From the gas phase to the solid state: The chemical bonding in the superheavy element flerovium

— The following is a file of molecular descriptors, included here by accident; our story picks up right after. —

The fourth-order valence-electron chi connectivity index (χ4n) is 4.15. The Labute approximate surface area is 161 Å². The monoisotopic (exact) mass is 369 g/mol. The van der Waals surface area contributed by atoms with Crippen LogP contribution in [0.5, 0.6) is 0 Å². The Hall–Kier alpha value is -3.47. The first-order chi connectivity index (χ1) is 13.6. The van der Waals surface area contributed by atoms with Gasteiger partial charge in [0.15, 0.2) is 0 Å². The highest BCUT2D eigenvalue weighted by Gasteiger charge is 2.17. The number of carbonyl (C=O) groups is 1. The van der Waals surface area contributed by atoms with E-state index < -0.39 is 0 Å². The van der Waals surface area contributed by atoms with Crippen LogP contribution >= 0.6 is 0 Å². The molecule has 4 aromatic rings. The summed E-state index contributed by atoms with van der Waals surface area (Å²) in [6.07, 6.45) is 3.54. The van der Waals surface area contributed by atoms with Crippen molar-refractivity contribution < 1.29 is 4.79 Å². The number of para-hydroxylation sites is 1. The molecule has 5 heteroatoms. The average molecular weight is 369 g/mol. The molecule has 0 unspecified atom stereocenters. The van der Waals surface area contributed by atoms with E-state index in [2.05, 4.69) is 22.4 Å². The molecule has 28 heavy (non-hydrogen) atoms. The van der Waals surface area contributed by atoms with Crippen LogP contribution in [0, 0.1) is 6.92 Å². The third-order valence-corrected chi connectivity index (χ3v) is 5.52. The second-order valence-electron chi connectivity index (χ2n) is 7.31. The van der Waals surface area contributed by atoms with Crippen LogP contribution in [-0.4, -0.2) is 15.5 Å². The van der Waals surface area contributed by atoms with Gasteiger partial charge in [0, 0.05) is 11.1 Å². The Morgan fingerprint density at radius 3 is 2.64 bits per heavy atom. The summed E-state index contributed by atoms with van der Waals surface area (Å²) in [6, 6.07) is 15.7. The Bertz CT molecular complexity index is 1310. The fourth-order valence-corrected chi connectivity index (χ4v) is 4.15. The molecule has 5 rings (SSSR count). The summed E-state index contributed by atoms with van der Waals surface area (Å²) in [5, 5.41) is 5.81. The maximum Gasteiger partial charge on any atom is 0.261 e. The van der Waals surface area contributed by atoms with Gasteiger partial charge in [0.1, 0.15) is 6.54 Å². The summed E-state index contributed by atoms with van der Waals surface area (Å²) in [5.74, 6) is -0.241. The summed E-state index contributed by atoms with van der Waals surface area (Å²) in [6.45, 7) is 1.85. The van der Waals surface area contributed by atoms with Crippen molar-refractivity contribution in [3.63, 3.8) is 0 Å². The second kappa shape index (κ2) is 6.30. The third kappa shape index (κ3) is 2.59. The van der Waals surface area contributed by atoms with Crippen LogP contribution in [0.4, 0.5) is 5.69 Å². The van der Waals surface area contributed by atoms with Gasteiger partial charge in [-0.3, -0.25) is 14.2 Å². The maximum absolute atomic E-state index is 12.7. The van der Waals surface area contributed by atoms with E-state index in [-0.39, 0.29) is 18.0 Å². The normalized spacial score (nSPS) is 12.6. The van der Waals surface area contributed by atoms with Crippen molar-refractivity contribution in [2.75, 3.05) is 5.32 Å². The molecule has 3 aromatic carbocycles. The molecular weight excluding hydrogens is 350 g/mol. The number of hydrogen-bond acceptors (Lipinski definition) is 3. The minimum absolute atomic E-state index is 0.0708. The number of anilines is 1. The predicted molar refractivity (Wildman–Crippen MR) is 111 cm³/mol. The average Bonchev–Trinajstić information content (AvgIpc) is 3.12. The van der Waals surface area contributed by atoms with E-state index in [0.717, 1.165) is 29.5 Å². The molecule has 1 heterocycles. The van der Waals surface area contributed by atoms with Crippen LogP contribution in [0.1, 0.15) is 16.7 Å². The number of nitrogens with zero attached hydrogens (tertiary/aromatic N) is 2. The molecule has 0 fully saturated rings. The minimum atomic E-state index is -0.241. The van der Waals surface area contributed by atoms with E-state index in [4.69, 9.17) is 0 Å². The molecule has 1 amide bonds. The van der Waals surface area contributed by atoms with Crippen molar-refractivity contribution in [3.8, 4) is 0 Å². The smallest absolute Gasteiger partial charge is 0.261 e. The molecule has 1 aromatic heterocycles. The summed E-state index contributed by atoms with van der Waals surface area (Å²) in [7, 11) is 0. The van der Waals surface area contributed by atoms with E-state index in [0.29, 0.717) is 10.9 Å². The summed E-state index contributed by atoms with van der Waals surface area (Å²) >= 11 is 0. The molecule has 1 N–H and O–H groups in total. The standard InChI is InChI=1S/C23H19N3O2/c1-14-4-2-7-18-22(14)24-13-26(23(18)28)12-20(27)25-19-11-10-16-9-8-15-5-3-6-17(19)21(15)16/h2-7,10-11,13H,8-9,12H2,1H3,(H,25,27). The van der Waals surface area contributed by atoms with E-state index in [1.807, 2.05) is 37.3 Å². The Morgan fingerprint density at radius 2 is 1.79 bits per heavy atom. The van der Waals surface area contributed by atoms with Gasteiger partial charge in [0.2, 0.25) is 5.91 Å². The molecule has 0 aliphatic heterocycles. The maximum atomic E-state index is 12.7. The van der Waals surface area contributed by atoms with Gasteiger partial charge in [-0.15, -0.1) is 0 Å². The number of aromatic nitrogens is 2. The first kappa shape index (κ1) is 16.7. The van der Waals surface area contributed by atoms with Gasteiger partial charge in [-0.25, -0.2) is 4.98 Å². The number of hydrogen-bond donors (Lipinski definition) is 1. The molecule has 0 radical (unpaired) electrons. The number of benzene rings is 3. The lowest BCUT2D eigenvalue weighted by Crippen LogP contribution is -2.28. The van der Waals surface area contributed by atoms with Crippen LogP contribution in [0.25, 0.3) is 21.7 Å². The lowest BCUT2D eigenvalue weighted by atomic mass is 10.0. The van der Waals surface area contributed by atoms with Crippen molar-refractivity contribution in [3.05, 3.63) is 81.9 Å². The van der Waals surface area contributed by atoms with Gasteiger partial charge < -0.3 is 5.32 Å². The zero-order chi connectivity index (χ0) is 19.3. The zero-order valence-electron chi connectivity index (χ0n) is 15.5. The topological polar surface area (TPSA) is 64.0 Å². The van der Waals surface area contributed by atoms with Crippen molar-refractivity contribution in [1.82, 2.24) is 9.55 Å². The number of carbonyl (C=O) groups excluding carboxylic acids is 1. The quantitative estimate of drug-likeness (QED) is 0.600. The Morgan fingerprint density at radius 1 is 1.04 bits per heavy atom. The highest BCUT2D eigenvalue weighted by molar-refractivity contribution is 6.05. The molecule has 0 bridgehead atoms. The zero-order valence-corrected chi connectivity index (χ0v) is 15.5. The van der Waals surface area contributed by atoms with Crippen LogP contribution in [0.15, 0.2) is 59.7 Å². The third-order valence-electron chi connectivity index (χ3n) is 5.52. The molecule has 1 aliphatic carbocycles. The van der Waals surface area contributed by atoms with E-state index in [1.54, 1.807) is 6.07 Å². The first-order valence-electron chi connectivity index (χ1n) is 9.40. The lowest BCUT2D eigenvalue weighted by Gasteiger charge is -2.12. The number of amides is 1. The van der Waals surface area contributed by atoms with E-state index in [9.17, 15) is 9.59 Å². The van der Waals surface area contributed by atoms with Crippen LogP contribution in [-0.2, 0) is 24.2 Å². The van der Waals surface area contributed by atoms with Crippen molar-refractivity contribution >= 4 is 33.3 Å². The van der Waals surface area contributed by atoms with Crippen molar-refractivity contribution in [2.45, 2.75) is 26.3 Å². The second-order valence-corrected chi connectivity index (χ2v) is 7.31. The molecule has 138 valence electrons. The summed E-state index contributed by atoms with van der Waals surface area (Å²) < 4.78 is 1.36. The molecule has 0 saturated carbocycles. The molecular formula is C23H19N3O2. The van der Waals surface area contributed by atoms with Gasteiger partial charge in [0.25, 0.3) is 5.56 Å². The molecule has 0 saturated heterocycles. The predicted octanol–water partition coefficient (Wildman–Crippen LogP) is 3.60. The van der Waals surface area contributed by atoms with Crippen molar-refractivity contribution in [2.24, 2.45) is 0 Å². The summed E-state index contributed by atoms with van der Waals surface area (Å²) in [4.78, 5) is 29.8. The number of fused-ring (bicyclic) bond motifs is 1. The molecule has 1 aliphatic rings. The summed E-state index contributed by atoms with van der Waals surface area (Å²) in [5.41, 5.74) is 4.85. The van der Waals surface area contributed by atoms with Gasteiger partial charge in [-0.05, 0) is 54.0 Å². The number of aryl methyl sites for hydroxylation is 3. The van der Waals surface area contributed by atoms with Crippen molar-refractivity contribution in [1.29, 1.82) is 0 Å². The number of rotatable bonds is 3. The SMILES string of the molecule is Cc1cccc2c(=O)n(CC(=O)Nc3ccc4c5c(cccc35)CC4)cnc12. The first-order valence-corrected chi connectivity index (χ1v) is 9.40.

As early as 1975, Pitzer suggested that copernicium, flerovium, and oganesson are volatile substances behaving like noble gas because of their closed-shell configurations and accompanying relativistic effects. It is, however, precarious to predict the chemical bonding and physical behavior of a solid by knowledge of its atomic or molecular properties only. Copernicium and oganesson have been analyzed very recently by our group. Both are predicted to be semiconductors and volatile substances with rather low melting and boiling points, which may justify a comparison with the noble gas elements. Here, we study closed-shell flerovium in detail to predict its solid-state properties, including the melting point, by decomposing the total energy into many-body forces derived from relativistic coupled-cluster theory and from density functional theory. The convergence of such a decomposition for flerovium is critically analyzed, and the problem of using density functional theory is highlighted. We predict that flerovium in many ways does not behave like a typical noble gas element despite its closed-shell 7𝑝21/2 configuration and resulting weak interactions. Unlike the case of noble gases, the many-body expansion in terms of the interaction energy does not converge smoothly. This makes the accurate prediction of phase transitions very difficult. Nevertheless, a first prediction by Monte Carlo simulation estimates the melting point at 284 ± 50 K. Furthermore, calculations for the electronic bandgap suggests that flerovium is a semiconductor similar to copernicium
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